The Fellowship of Groton Musicians

Dawn graced Sunday with its rose-tinged rays, bringing life to the frozen wastelands of New Jersey as we noble young musicians awoke to meet the opportunities and challenges of warming the souls of strangers and familiar faces alike with strains of beautiful music. We trouped to the elevators and stairwells of our now-familiar Hilton Hotel, gradually individually descending towards our morning meal. The day ahead would be taxing, yet rewarding; proper nourishment would be necessary if we were to endure its stresses and strains.

Our first pursuit on that Sabbath day was to reacquaint ourselves with the wonders of the city we have come to love with all of our bountiful compassion through a guided tour of those boroughs we had not yet reconnoitered in full. A jolly, kindly, loquacious Scotch Irishman, knowledgeable in all of New York’s winding ways, joined us for the day. As our Sherpa through the frigid concrete mountain ranges of New York’s streets and avenues, he guided us through SoHo and Chinatown, bestowing upon us what little of his vast wisdom he could in the time we had. He pointed out for us great landmarks, such as the Brooklyn Bridge with its majestic towers, each topped with the most potent symbol of our great nation, the flag of the United States of America, stars and stripes resplendent.

After our tour concluded, we were all ready for some sustenance to preserve our fragile frames through the hours ahead. Thankfully, we were offered asylum by the family of one of our companions. Joe Collins and his family were hospitable enough to offer us shelter and succor in their apartment, providing welcome refuge from the bitter cold of the sorry streets. Alas, our stay was but temporary, as our duty called us back onto the desolate highways and byways of noble New York. We thanked the Collins for their charity, bade them farewell, and continued our quest to enrich the spirits of all around us with the beauty of music.

First, however, we consulted our predecessors in artistic pursuits for inspiration, lest our creativity die unnourished in the glacial atmosphere of winter’s frost. We entered the Metropolitan Museum of Art, hoping to find our way to greater musicality and artistry through examining the works of our antecedents. Roaming through the halls, our spirits thrived, bathed in artistry and enveloped by creativity. Renewed, we departed from the museum to our evening meal.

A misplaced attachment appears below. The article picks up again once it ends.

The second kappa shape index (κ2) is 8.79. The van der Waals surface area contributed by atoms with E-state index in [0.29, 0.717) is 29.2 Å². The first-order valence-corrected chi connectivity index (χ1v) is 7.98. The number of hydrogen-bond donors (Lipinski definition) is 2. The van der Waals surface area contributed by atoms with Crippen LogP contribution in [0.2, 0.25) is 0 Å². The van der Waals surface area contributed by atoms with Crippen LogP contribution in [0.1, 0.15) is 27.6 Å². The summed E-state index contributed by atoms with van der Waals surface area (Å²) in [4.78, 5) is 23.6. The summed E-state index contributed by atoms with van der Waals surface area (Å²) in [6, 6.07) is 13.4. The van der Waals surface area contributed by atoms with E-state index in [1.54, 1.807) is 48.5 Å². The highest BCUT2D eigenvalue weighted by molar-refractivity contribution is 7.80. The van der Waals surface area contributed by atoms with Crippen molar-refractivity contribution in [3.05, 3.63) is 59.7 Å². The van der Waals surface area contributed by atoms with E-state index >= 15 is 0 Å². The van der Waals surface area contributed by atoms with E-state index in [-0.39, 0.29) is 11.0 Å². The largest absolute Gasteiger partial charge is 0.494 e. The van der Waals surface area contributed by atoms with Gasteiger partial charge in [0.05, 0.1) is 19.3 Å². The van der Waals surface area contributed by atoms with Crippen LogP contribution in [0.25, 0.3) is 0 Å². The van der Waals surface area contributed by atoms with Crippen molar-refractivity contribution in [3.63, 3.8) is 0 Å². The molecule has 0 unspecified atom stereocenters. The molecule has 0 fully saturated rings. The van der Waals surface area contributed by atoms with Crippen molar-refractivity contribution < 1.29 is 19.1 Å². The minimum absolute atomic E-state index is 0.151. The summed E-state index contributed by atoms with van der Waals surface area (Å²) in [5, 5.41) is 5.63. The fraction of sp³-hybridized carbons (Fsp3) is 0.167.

We arrived at the Church of St. Paul the Apostle thoroughly prepared for the ordeal ahead. Bearing the tools of our musical trade to the space in which we were to prepare, we earnestly commenced to practice, determined to triumph in that which we were to do. Once all were prepared, the concert came to life. Soul Sauce, the Groton School jazz band, opened the performance with five pieces that gripped the attention of the viewer, grasping their heart and demanding not only applause, but a true emotional response. Following that tear-jerking display, the Riverside ensemble, a more select group of time-tested jazz veterans, played three pieces. Each virtuoso performance astonished the audience. Saxophone trills and drum solos echoed against the Romanesque stone walls of the church, supported by a bass backbone. It was practically transcendent.

Next, small chamber music groups, hand-picked from the Chamber Orchestra, emerged to perform. Their performances were displays of skill like little else before. Technical prowess was their watchword as fingers flew across strings and keys, while bows drew forth beauty from violins and cellos.

Finally, the Chamber Orchestra closed the night with three pieces. In that space, pieces that we had practiced many times took on an entirely different character. The incredible reverb of that space added a majestic quality to every note. Everything on the page shone forth in splendor and clarity, while final chords echoed in harmonic glory. It was a pleasure to play in such a locale; ne’er had we experienced such a chamber for our orchestra.

Though playing was a pleasure, the day exhausted the fellowship of music. After thanking everyone for coming, especially Mr. and Mrs. Maqubela, who were in Florida as of Saturday and fought a blizzard tooth and nail to make it, we departed dead tired, ready for a long night’s slumber before our return journey the next day.

-Alaric Krapf and Peter Nam

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